There is a thread that links Pope Francis’s international trips with Curia reform and even with the profile of new bishops – in the end, the real reform of Pope Francis. This thread outlines criteria provided by three keywords: periphery, decentralization, “pastorality”. These are the three main topics of Pope Francis’s pontificate – each with their pros and cons.

However, the recognition of these three criteria provides the pontificate with a third dimension, detaching it from the unpleasant reality that whoever expresses some criticism toward Pope Francis is perceived as opposing him, while only those who adhere to a certain line of thought are viewed as really understanding the pontificate. In the end, there is a very strong push to interpret this pontificate on progressive criteria, thus attributing to Pope Francis an ideology that does not fully belong to him.

As is true of every pope, Pope Francis is neither a progressive nor a conservative. He is rather strongly rooted in his experience as Archbishop of Buenos Aires. Benedict XVI well epitomized this by describing Pope Francis as “the Pope of the pragmatic reform.” Pope Francis puts into action this pragmatic reform in three ways: by his choice of a new kind of bishop, by his selection of destinations for his international trips and by advancing curial reform.

There is a key witness concerning the method Pope Francis is using to reform the Curia: Bishop Marcello Semeraro of Albano, Secretary of the Council of Cardinals. Bishop Semeraro published a long article in the Catholic magazine “Il Regno” in order to outline a sort of midterm report of the workings of the Council of Cardinals, which has by now met on 16 occasions and in 93 sessions.

What then is the reform’s method? That of trial and error, wrote Bishop Semeraro. Usually, Vatican reforms follow from preparatory work providing changes to law and juridical structures. For this reason, earlier reforms were put into effect after years of study. Once the reforms were launched, however, they could be easily applied.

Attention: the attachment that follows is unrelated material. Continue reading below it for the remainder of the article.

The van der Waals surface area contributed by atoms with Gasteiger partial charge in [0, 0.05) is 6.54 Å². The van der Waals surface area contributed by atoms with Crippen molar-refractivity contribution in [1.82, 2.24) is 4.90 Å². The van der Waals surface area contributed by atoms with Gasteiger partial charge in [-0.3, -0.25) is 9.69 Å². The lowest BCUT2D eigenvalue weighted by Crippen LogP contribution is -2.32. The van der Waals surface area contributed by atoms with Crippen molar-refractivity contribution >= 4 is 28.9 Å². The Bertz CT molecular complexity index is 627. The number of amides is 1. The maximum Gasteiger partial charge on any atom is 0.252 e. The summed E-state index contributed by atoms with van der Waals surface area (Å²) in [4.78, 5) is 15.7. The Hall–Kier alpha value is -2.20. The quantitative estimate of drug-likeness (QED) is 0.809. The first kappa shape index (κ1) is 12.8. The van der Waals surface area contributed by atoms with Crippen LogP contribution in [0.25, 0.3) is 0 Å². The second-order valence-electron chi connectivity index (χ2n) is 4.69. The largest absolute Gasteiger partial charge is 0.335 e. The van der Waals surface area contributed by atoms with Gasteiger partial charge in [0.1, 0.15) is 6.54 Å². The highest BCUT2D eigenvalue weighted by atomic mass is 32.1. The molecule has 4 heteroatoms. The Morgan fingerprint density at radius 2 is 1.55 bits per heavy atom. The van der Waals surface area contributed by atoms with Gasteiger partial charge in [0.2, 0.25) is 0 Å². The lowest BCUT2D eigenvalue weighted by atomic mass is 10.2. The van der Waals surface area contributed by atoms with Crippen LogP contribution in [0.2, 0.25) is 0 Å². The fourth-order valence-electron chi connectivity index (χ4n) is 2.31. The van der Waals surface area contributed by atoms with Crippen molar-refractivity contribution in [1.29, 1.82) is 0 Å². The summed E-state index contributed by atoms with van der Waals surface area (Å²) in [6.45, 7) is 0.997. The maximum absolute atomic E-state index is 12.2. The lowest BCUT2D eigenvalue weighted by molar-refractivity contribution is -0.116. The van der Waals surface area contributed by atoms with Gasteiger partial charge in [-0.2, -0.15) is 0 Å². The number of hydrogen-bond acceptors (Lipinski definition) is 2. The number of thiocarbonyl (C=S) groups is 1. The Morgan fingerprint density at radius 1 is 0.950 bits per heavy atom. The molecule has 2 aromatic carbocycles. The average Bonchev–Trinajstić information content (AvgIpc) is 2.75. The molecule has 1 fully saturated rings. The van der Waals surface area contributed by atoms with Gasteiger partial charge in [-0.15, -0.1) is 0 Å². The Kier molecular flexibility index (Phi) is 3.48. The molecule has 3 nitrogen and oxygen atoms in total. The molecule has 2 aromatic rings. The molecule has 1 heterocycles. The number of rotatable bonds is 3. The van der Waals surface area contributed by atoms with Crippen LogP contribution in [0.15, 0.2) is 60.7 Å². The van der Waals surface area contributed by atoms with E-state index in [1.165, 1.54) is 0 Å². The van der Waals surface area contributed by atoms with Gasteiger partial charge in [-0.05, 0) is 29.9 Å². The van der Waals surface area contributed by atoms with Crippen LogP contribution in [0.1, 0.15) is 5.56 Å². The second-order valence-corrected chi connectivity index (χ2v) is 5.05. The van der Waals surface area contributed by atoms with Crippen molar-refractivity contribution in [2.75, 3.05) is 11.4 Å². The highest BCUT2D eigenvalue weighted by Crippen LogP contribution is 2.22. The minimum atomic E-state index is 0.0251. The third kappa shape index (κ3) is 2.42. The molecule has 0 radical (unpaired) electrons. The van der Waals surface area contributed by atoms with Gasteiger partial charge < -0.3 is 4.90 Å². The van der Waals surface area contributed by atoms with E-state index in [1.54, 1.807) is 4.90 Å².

Pope Francis wanted a completely different approach: instead of calling meetings that arrive at no conclusions – he did not even want to convoke a diocesan synod, according to his auxiliary Bishop Garcia – Pope Francis prefers to initiate an action once there is a broad consensus on the direction.

For this reason, dicasteries under Pope Francis were first thought about, then established and only later given their statutes. Sometimes the latter were even adjusted when some of the changes proved to be a nonsense. This happened, for example, to the Secretariat for the Economy, led by Cardinal George Pell.

The Secretariat for the Economy was a victim of this modus operandi consisting in gradual adjustments. When the statutes were subsequently modified, this was read as a “no-confidence vote” against Cardinal Pell, though the latest adjustments in fact strengthen Cardinal Pell’s position, since the competences of the Secretariat are better described and delimited, thanks to a new, clear juridical framework.

Will this path of further adjustments also apply in the case of the new dicasteries? This remains to be seen. However, although the new dicasteries have been established and have received their statutes, they have not been formally included in “Pastor Bonus,” the Apostolic Constitution that regulates competences and tasks of the Curia. Even the way that the new dicasteries will work is yet to be seen.

There is a criterion behind this modus operandi, too. Bishop Semeraro explained that the new dicasteries are actually named “dicasteries” so that no one thinks there are Class A and Class B dicasteries, as happened in the case of the Congregations and Pontifical Councils, whose distinction – the Council of Cardinals’ secretary explained – is based solely on how they were permitted to make decisions.

Naming the dicasteries in this way also demonstrates the aim of decentralization, because it shows that the structure of the Curia is lighter and thus closer to the laity. Hence, too, the decision to name lay people to positions that are generally reserved to clergy, as in the case of the Number 2 post in a dicastery.

So it is not by chance that the Secretariat for Communications includes lay people among its members, while the Prefect of the Secretariat, Msgr. Dario Edoardo Viganò, has recently been appointed a Member of the Congregation for Catholic Education and the Congregation for the Clergy. Prior to this, Members of Congregations have always been cardinals and bishops, a move that showed the collegiality between the Pope and Cardinals. Now Pope Francis is apparently working to extend collegiality closer to the lay people of God. The notion of people, in the Argentinian nuance of “pueblo,” and consequently in the notion of “theology of the people of God,” is central to Pope Francis’s vision.